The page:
Cubicle hell

So I need to write a report.

I can’t write it in HTML because it will print badly from a browser. And editing HTML can be a pain. There is princexml but that costs a couple of hundred dollars.

I don’t want to edit in ODF because then I would have to use a hunk-of-crap WYSIWYG editor like Openoffice. Hell no. Also I have no experience of how ODF maps to the Web. Pretty badly I’ll assume.

There is stuff like textile, markdown and reStructuredText, but what’s the point? They only seem to generate good HTML. So we are still left with the printing beautifully to A4 problem.

Ok there is good old “tex”. But really I don’t want to go back there! Do I really have to use latex? It’s just so heavy and you can’t publish to HTML easily. Argh!

Docbook. Hell no. It’s a dark art to control how the formats finally look. Trust me, I have experience.

I had this thought that there must be some good mediawiki/wikipedia article printer tool. Maybe I can write this in mediawiki with the help of mozex and vim. Oh no. The Debian package is still b0rked on 1.4. Argh…

I just wish there was a better mapping between the web and office formats like odf.

66.93.40.92
Why does HTML not work for you? If you have concerns about pagination, use CSS rules to control it. Other than pagination, I can’t think of any particular reason HTML looks bad printed.
Comment by Anonymous
125.131.161.49
Do you have any examples?
Comment by hendry
83.67.74.208

I think ODF is probably still your best bet.

I’ve just translated ~400 pages of almost-HTML (mostly XHTML, but with some custom tags for good reasons) into ODF using a simple XSL I wrote myself. From there, I then have OpenOffice.org macros to convert it into PDF and other formats.

The really nice thing about ODF is that you can create a template in OpenOffice.org and setup your styles and page layouts, and then drop in some new content of your own. The separation between presentation and content is pretty good in ODF, and means you can have a really nice simple transform for the content, but still get a good-looking document.

On the subject of reST, I thought there was a reST->TeX or something system you could use, but I might have imagined it.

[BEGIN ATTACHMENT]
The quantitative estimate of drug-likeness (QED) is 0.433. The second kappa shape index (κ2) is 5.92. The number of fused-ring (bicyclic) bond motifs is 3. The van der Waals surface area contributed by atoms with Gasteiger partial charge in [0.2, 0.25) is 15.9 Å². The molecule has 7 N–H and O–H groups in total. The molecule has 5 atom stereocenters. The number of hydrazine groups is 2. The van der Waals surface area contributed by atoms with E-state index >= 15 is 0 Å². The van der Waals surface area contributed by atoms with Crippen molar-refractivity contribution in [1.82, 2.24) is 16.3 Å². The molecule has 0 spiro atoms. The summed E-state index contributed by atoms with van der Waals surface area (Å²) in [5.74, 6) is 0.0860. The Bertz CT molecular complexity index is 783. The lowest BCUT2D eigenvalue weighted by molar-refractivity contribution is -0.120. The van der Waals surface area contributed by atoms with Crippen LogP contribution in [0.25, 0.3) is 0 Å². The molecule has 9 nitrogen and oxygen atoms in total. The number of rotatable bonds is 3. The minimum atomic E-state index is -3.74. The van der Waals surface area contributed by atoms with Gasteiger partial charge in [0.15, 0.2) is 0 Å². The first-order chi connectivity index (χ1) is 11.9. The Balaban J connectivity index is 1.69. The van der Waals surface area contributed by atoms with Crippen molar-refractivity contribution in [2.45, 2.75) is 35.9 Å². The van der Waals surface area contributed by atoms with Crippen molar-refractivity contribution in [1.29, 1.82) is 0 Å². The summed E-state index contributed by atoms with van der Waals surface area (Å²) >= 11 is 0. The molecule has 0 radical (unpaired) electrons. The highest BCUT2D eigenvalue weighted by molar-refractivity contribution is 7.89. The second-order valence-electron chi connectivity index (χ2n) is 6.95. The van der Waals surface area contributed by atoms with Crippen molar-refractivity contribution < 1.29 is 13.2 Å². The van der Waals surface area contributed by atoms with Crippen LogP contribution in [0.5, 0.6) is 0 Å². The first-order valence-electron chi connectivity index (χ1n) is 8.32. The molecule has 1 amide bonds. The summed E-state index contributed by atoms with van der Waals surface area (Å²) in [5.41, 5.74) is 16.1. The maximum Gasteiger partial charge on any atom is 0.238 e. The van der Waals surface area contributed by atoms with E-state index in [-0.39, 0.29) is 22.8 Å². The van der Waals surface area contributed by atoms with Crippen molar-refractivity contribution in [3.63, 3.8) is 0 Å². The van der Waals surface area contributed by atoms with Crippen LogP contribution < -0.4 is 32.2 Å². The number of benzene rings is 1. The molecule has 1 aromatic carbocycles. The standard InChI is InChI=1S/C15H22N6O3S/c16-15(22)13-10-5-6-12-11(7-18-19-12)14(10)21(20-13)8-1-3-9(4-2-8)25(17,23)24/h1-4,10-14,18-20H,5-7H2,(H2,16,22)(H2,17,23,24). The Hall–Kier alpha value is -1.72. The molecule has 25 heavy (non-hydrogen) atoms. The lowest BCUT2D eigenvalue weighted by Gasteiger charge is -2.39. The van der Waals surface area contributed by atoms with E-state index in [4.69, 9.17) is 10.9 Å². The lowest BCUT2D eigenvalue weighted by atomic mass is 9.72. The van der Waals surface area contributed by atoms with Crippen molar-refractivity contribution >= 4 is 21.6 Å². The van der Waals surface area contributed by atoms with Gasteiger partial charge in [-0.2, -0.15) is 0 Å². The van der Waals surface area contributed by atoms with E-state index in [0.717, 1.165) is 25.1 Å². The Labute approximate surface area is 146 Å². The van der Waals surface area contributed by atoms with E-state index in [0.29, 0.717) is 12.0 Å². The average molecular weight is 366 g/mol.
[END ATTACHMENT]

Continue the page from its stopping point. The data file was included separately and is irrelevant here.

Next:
I’m giving a talk on ODF at West Yorkshire LUG next month, and these issues are going to be on the agenda – I’m going to be publishing a ‘cookbook’ of ODF recipes, some of which might interest you if the above sounds along the lines of what you want.

Comment by Alex
84.221.129.147

LaTeX is a great choice, and if you want you’ll learn the basics in a couple days.
Plus, the automatic layout thing is just that great.

Comment by Marco
4.236.66.150

Hi Kai,
why not use an output format like PDF. Most tools can output to PDF and it print wysiwyg?
Cheers,
Kev

Comment by Kevin Mark
80.59.203.224

Well, if you like LaTeX output I believe that reStructuredText is a good format, the rst2latex
script + pdflatex has worked great for me for a long time.

In fact we are now using it in the office with a small sed script to change the latex document
type and the pdf output looks great and has our own look’n’feel.

I suggested this format as an intermediate step before moving documents to other editors like
OpenOffice.org writer (importing the html output), but it is quite probable that we adopt it as
an alternate way of writting documents as all the people working with it is quite happy with
the results.

The only remaining thing to do for us is remove the sed script (it was a quick hack to reuse a previously defined document type) and move our customizations to a stylesheet for the rst2newlatex output format, as it seems a better and safer way of customize the latex output format.

Comment by Sergio Talens-Oliag
125.131.161.43
Incidentally I am really enjoying restructured text from the python docutils package.
Comment by hendry
87.112.21.56
I’ve recently started to use Prince. So now I write in HTML and convert to PDF when I have to. Great results.
Comment by hendry